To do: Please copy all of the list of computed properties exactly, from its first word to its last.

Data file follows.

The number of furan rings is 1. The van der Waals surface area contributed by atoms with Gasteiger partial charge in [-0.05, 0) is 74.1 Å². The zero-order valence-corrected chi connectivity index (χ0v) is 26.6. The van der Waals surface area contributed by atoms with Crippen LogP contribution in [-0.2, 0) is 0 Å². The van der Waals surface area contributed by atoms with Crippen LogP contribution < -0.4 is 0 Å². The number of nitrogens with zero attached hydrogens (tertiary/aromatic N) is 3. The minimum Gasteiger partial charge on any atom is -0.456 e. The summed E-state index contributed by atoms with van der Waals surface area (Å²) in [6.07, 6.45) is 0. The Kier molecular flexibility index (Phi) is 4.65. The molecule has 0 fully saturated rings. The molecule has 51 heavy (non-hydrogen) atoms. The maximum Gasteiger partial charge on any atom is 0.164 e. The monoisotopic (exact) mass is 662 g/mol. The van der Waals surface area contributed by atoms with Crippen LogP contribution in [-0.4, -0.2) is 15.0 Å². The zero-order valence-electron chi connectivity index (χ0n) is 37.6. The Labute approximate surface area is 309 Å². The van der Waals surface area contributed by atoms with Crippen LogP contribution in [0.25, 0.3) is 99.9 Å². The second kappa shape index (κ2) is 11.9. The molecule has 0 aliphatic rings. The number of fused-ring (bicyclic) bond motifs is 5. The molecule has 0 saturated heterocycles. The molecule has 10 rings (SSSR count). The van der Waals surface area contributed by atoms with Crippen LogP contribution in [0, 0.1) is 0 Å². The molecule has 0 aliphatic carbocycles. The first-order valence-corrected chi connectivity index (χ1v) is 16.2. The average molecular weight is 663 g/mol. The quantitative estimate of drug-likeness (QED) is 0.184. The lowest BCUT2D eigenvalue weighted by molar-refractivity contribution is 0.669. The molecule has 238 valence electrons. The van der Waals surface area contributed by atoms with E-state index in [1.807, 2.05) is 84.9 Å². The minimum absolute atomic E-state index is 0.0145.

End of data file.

The number of furan rings is 1. The van der Waals surface area contributed by atoms with Gasteiger partial charge in [-0.05, 0) is 74.1 Å². The zero-order valence-corrected chi connectivity index (χ0v) is 26.6. The van der Waals surface area contributed by atoms with Crippen LogP contribution in [-0.2, 0) is 0 Å². The van der Waals surface area contributed by atoms with Crippen LogP contribution < -0.4 is 0 Å². The number of nitrogens with zero attached hydrogens (tertiary/aromatic N) is 3. The minimum Gasteiger partial charge on any atom is -0.456 e. The summed E-state index contributed by atoms with van der Waals surface area (Å²) in [6.07, 6.45) is 0. The Kier molecular flexibility index (Phi) is 4.65. The molecule has 0 fully saturated rings. The molecule has 51 heavy (non-hydrogen) atoms. The maximum Gasteiger partial charge on any atom is 0.164 e. The monoisotopic (exact) mass is 662 g/mol. The van der Waals surface area contributed by atoms with Crippen LogP contribution in [-0.4, -0.2) is 15.0 Å². The zero-order valence-electron chi connectivity index (χ0n) is 37.6. The Labute approximate surface area is 309 Å². The van der Waals surface area contributed by atoms with Crippen LogP contribution in [0.25, 0.3) is 99.9 Å². The second kappa shape index (κ2) is 11.9. The molecule has 0 aliphatic rings. The number of fused-ring (bicyclic) bond motifs is 5. The molecule has 0 saturated heterocycles. The molecule has 10 rings (SSSR count). The van der Waals surface area contributed by atoms with Crippen LogP contribution in [0, 0.1) is 0 Å². The molecule has 0 aliphatic carbocycles. The first-order valence-corrected chi connectivity index (χ1v) is 16.2. The average molecular weight is 663 g/mol. The quantitative estimate of drug-likeness (QED) is 0.184. The lowest BCUT2D eigenvalue weighted by molar-refractivity contribution is 0.669. The molecule has 238 valence electrons. The van der Waals surface area contributed by atoms with E-state index in [1.807, 2.05) is 84.9 Å². The minimum absolute atomic E-state index is 0.0145.